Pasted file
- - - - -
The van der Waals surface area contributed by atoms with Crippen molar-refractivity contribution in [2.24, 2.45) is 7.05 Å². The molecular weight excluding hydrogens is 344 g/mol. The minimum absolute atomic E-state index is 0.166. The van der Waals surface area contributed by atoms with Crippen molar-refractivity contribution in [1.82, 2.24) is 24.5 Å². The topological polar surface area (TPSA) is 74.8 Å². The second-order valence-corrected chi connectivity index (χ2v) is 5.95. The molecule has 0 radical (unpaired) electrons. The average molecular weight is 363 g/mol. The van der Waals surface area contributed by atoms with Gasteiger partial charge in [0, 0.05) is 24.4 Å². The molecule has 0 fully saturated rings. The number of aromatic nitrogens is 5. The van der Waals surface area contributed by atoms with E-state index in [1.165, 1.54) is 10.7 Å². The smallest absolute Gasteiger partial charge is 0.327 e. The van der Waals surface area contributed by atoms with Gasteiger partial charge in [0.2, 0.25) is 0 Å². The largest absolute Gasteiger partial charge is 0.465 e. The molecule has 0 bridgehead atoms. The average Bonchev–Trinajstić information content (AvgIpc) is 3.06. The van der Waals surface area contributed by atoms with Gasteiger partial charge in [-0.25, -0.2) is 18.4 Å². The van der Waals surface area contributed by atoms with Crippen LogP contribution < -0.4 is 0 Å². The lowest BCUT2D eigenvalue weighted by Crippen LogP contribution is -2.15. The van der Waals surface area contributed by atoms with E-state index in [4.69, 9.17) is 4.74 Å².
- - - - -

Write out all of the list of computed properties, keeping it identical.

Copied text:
The van der Waals surface area contributed by atoms with Crippen molar-refractivity contribution in [2.24, 2.45) is 7.05 Å². The molecular weight excluding hydrogens is 344 g/mol. The minimum absolute atomic E-state index is 0.166. The van der Waals surface area contributed by atoms with Crippen molar-refractivity contribution in [1.82, 2.24) is 24.5 Å². The topological polar surface area (TPSA) is 74.8 Å². The second-order valence-corrected chi connectivity index (χ2v) is 5.95. The molecule has 0 radical (unpaired) electrons. The average molecular weight is 363 g/mol. The van der Waals surface area contributed by atoms with Gasteiger partial charge in [0, 0.05) is 24.4 Å². The molecule has 0 fully saturated rings. The number of aromatic nitrogens is 5. The van der Waals surface area contributed by atoms with E-state index in [1.165, 1.54) is 10.7 Å². The smallest absolute Gasteiger partial charge is 0.327 e. The van der Waals surface area contributed by atoms with Gasteiger partial charge in [0.2, 0.25) is 0 Å². The largest absolute Gasteiger partial charge is 0.465 e. The molecule has 0 bridgehead atoms. The average Bonchev–Trinajstić information content (AvgIpc) is 3.06. The van der Waals surface area contributed by atoms with Gasteiger partial charge in [-0.25, -0.2) is 18.4 Å². The van der Waals surface area contributed by atoms with Crippen LogP contribution < -0.4 is 0 Å². The lowest BCUT2D eigenvalue weighted by Crippen LogP contribution is -2.15. The van der Waals surface area contributed by atoms with E-state index in [4.69, 9.17) is 4.74 Å².